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Hendrika Hermina (Minka) Hanskamp

1957 / NZBTI Certificate in Lieu of Diploma (Queen Street Campus)

Born in Holland in 1922, Minka was a year old when she moved with her parents to Java, Indonesia when her father was appointed headmaster of a Dutch Reformed Church school for Chinese children. Two brothers and two sisters were born while the family were in Indonesia. At age 19 Minka accepted Christ as her Saviour.


When the Japanese invaded in 1942, the family were separated and sent to internment camps for the next three and a half years. Life was brutal – with morning and evening roll calls. If you didn’t bow to the Japanese officer you were beaten. On the other hand, if you bowed too low you were also beaten, as to bow too low was an insult. Punishment drill for the camp meant standing for hours in the merciless sun. Beatings were common for any perceived offences. Despite hunger and sickness, Minka spent those years nursing others in the camp hospital. At one point she became gravely ill, with the doctors saying to each other that she would be dead in a few hours. They did not know that she could hear them, nor that something within her defiantly said, “No, I won’t”. Slowly she recovered. Amazingly, the family all survived and were reunited at war’s end. The family returned to Holland where Minka completed her nursing and midwifery training. She emigrated to NZ in 1954, joining her married sister Alice. After learning English and getting her medical training certified, Minka nursed for several years.

In her application to the NZ Bible Training Institute in 1956, 34-year-old Minka wrote about her call to come to study: “In December 1955 I understood that the work I was doing did not satisfy me. After much praying the Lord said: ‘I want to use you’.” She later talked to some representatives of the China Inland Mission (CIM), but “My age was a problem. I left rather disappointed.” However, she remained restless until she wrote to the NZBTI for an application form, noting “Now I have done what I could. I leave the rest entirely to Him”.


Minka commenced her studies in 1957. Before the year was out, she felt clearly that the Lord was calling her to the Overseas Missionary Fellowship (OMF) and applied. In his written testimonial, Principal John Deane wrote:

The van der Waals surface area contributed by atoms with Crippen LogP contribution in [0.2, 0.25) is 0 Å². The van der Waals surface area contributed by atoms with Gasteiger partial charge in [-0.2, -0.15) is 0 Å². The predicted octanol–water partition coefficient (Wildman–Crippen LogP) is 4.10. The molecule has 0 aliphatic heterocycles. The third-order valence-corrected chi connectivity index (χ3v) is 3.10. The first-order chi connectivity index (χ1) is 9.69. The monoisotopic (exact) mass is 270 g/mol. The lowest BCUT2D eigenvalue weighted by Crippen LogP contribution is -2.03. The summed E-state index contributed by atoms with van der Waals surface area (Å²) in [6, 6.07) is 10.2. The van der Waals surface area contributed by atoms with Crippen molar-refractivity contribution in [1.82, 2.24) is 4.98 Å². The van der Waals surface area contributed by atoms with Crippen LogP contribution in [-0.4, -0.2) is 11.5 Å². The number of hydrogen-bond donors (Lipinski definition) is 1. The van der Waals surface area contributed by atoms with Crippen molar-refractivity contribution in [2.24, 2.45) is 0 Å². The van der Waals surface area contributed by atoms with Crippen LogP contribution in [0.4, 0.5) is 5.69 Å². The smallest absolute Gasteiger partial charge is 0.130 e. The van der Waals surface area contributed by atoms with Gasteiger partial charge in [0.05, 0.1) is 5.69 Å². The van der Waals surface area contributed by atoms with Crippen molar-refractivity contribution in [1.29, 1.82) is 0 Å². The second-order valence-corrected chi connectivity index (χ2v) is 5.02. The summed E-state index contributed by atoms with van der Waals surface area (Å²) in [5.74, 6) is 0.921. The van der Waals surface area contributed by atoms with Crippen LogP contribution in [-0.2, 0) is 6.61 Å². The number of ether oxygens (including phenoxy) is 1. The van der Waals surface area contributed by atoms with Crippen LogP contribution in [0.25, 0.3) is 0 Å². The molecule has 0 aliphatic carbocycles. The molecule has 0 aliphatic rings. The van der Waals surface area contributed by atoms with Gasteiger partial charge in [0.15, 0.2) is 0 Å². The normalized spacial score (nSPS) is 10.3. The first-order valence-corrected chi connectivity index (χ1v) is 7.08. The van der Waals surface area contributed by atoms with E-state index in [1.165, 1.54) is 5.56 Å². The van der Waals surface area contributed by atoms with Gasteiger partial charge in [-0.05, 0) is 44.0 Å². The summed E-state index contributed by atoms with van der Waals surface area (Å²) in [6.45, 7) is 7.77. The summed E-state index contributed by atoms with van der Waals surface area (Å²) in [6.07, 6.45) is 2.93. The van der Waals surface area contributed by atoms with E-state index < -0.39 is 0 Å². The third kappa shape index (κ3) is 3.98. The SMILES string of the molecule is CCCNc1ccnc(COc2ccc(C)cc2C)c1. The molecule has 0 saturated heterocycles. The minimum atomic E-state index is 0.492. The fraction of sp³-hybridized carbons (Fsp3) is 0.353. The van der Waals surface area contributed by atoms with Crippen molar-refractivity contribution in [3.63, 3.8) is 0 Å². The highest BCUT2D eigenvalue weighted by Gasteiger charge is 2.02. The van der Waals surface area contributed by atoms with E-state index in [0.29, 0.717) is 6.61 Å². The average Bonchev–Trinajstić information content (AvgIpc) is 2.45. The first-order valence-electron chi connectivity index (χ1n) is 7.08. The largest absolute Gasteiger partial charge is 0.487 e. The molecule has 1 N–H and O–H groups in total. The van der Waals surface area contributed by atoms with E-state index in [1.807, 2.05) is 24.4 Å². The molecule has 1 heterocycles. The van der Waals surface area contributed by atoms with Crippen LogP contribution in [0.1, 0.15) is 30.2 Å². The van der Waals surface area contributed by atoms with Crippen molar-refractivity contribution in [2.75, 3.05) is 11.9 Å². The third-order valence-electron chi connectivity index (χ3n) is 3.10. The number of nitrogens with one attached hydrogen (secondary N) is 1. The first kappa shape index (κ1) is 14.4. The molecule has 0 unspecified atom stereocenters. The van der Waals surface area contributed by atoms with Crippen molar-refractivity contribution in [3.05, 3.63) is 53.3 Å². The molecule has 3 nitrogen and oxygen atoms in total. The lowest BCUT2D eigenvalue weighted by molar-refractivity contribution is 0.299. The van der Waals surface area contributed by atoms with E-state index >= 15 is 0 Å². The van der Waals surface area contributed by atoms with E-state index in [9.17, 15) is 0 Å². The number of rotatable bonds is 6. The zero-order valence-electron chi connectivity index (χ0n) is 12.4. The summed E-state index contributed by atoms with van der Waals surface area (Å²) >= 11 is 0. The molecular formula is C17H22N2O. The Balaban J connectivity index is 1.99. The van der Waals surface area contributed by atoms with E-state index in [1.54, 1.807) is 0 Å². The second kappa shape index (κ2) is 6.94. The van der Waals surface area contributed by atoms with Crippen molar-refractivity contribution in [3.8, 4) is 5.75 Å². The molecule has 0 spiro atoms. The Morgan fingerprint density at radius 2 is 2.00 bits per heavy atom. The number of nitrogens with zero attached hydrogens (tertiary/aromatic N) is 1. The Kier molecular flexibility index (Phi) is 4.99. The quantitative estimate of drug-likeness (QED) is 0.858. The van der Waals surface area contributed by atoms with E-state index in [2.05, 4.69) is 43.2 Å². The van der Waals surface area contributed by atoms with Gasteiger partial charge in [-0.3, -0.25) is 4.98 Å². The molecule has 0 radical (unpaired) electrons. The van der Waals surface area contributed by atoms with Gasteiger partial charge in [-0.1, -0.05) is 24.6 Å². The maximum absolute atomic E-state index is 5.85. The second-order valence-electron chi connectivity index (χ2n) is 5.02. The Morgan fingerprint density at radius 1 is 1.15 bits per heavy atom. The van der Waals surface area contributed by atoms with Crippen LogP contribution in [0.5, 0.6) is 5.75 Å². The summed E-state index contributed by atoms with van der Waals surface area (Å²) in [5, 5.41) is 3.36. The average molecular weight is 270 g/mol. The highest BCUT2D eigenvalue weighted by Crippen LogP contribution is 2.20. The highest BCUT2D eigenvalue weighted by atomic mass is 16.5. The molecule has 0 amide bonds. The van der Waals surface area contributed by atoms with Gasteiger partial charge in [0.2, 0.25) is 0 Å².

“There were no personality problems, she was a good team worker, loved by all, a sweet disposition, attractive personality, she showed in her life the tested fruit of faith, humility, patience, submissiveness. We would recommend Minka without hesitation to represent Christ anywhere in the world.” [1]


Minka was accepted by OMF despite her age. She longed to serve in Indonesia, the home of her youth, but Indonesia was not open to missionaries, so she accepted OMF’s request that she go to Thailand. In 1958, aged 35, she spent some months at a language school in Singapore before arriving in Pattani, South Thailand, to learn Malay. In January 1960 she joined the medical team at the newly built Saiburi Christian Hospital. There she worked as a midwife but had a special interest in the outreach of the hospital, treating leprosy sufferers at itinerant clinics. For 16 years she laboured to bring relief and hope to the suffering.


On 23 April 1974, Minka and Welsh nurse Margaret Morgan arrived in Pujud to conduct their fortnightly clinic. There they were abducted at gunpoint by three men and forced into a taxi. The serious nature of the kidnapping emerged a week later when a ransom note arrived from the Malay separatists in Pattani demanding ten million baht and that OMF write official protests against Israel. The kidnapping received international attention and prayer. Monthly letters were allowed while mission and government authorities tried to find them. The last letter received from the two women was in August, asking for ‘books and magazines as we have nothing to do all day’. Then silence.


The search finally ended on 20 March 1975 when BBC radio reported that two bodies had been found in the jungle. Forensic evidence showed that Minka and Margaret had been shot five months earlier. Later a member of the separatist group told a friend that there had been discussion about what to do with the two women and eventually the chief decided that, to keep the respect of his underlings, they should be shot. The nurses were calm when told they were going to die, asking only “Will you let us have a little time to read and pray?” He added, “They were good – they were good people”. [2]





[1] Quoted in letter to Phyllis Thompson dated 9 June 1975 by Principal Rev. David Stewart

[2] Phyllis Thompson, Minka and Margaret (London: Hodder & Stoughton, OMF) 1976, p. 187

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